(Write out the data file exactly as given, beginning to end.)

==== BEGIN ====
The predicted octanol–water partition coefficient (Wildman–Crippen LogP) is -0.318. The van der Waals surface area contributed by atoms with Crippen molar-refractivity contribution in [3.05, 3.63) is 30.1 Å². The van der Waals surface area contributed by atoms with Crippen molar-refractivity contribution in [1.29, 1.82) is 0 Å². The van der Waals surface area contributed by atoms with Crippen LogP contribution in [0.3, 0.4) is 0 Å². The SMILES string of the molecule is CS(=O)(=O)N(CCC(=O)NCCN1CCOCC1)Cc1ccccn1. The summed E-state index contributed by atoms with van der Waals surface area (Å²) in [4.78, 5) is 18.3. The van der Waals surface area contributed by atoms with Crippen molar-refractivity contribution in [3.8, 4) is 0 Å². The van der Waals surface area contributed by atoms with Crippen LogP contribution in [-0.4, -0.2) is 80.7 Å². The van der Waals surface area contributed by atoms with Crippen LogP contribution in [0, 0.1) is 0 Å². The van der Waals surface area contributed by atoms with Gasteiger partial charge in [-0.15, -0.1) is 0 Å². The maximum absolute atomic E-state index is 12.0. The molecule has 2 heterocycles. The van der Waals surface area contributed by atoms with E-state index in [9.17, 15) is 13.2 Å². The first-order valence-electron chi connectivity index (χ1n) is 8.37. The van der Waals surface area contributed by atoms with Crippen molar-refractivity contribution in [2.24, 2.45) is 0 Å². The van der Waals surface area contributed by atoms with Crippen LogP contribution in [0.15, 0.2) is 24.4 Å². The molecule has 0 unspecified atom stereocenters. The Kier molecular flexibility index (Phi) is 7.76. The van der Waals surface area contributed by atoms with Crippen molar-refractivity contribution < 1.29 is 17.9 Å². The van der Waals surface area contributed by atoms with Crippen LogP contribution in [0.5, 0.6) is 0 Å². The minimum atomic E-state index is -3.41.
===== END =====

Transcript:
The predicted octanol–water partition coefficient (Wildman–Crippen LogP) is -0.318. The van der Waals surface area contributed by atoms with Crippen molar-refractivity contribution in [3.05, 3.63) is 30.1 Å². The van der Waals surface area contributed by atoms with Crippen molar-refractivity contribution in [1.29, 1.82) is 0 Å². The van der Waals surface area contributed by atoms with Crippen LogP contribution in [0.3, 0.4) is 0 Å². The SMILES string of the molecule is CS(=O)(=O)N(CCC(=O)NCCN1CCOCC1)Cc1ccccn1. The summed E-state index contributed by atoms with van der Waals surface area (Å²) in [4.78, 5) is 18.3. The van der Waals surface area contributed by atoms with Crippen molar-refractivity contribution in [3.8, 4) is 0 Å². The van der Waals surface area contributed by atoms with Crippen LogP contribution in [-0.4, -0.2) is 80.7 Å². The van der Waals surface area contributed by atoms with Crippen LogP contribution in [0, 0.1) is 0 Å². The van der Waals surface area contributed by atoms with Gasteiger partial charge in [-0.15, -0.1) is 0 Å². The maximum absolute atomic E-state index is 12.0. The molecule has 2 heterocycles. The van der Waals surface area contributed by atoms with E-state index in [9.17, 15) is 13.2 Å². The first-order valence-electron chi connectivity index (χ1n) is 8.37. The van der Waals surface area contributed by atoms with Crippen molar-refractivity contribution in [2.24, 2.45) is 0 Å². The van der Waals surface area contributed by atoms with Crippen LogP contribution in [0.15, 0.2) is 24.4 Å². The molecule has 0 unspecified atom stereocenters. The Kier molecular flexibility index (Phi) is 7.76. The van der Waals surface area contributed by atoms with Crippen molar-refractivity contribution < 1.29 is 17.9 Å². The van der Waals surface area contributed by atoms with Crippen LogP contribution in [0.5, 0.6) is 0 Å². The minimum atomic E-state index is -3.41.